March 18th, 2010
When I contacted Emilee Fuss for an interview, she wanted to be sure it wasn’t a prank, because who would want to interview her?
Um, we would. The request wasn’t a prank, but that reaction speaks to the reserved and low-key way Emilee goes about her business. Her pet photography business, which she runs from her home at the age of 18. Yes, one-eight. Eighteen. Before graduating from high school, Emilee has created and branded a business. (Oh, and coded her website, written her blog copy, mastered her camera, experimented with studio lighting, and fallen in love with Frank Sinatra.)
At age fifteen, Fuss’ parents bought her a point and shoot camera. When she got around to using it, Emilee fell a wee bit in love. She started taking pictures of her dog and had fun doing it. When her parents noticed how much fun she was having, they ponied up for a D80 and a Nikon 50mm f/1.8 lens. Those two elements form the backbone of Emilee’s shooting today, proving that equipment does not a photographer make. Her use of consumer-grade lenses to turn out professional-grade, emotive and telling photographs is remarkable.
While in the studio — her parents’ living room makes a fabulous one — Emilee breaks out her SB-800 with a 28x28" Westcott softbox and goes to town. She photographs dogs (or those seven cats, that one time) on a seamless gray roll of Savage background paper using her uber-simple setup. She admits to being embarrassed about her equipment specs when people ask what she uses to achieve such fabulous results, but Zack Arias would be nothing but proud.
Emilee looks forward to graduating from high school so she can jump into her business full-time, and is ramping up her marketing efforts accordingly. Fuss has been visiting local pet businesses to create displays of her work. She’s been dropping off business cards. She’s been talking to strangers and networking like crazy. Since Fuss admits to being shy, I asked how she prepares for meeting with other, typically-much-older, business owners. She simply reminds herself that this is her business. This is what she wants to do. To make it succeed, she has to get out there and meet people.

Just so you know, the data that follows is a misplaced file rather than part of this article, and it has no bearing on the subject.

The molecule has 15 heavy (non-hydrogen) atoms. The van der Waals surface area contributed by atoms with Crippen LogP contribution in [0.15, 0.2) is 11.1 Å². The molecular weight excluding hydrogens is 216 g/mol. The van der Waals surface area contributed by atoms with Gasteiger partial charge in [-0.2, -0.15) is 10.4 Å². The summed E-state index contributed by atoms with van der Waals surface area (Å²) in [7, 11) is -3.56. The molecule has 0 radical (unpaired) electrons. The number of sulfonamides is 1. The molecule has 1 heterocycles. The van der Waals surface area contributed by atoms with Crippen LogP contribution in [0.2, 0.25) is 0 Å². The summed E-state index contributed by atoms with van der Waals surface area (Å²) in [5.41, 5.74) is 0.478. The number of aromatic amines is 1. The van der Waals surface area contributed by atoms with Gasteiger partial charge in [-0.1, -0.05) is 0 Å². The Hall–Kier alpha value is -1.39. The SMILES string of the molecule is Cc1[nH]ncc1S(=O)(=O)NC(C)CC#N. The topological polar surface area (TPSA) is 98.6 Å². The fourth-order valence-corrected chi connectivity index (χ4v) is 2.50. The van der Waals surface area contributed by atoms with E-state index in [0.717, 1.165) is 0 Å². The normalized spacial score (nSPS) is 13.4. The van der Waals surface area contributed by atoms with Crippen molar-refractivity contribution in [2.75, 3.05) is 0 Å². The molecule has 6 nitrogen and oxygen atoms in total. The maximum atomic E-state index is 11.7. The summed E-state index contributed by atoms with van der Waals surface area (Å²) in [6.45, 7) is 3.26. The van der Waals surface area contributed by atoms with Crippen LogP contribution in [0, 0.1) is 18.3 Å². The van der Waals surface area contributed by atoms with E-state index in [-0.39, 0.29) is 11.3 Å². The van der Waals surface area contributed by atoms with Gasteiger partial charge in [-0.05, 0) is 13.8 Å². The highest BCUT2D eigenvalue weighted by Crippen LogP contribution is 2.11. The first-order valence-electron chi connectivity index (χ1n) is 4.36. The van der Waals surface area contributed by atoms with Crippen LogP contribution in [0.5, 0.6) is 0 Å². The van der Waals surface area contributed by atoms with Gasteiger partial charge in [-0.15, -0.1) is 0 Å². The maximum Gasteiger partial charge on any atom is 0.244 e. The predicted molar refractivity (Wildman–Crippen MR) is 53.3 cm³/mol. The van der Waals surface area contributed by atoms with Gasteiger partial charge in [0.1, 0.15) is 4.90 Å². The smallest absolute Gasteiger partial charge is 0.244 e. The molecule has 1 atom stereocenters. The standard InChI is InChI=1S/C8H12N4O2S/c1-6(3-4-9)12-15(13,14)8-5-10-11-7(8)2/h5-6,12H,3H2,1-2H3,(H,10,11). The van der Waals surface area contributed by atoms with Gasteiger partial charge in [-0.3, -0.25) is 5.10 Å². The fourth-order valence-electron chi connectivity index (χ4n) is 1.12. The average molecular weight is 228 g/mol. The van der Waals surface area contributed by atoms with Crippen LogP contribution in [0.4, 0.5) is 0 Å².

“I gotta do it, whether I’m scared or not.”
Fuss taught herself to shoot her camera manually, to write code for her website, and to shoot with artificial light. The only business resource Emilee has turned to has been Easy as Pie , Alicia Caine ‘s guide to modern portrait pricing strategy. (Promo code: TRA saves you $30.) She credits the book with helping her to a.) create a sound strategy and b.) charge appropriately for her work. Fuss has also learned post-processing goodness from Scott Kelby ‘s many books, and is currently taking classes with the New York Institute of Photography .
When Fuss isn’t completing schoolwork, shooting, or editing, she enjoys reading works of classic fiction, watching the Turner Classic Movie channel, and listening to the music of crooners like Frank Sinatra.
“My dentist told me I’m an 80-year-old in an 18-year-old’s body.”
In three years, Emilee Fuss hopes to be a better photographer and a better businessperson. She cites the work of Grace Chon , Sara Beth , and Claire’s Rouxby as both inspirational and motivational. She also hopes to travel a bit more with her work, and is looking forward to seeing the world beyond Florida on a regular basis. Taking the world beyond Florida by storm, is more like it.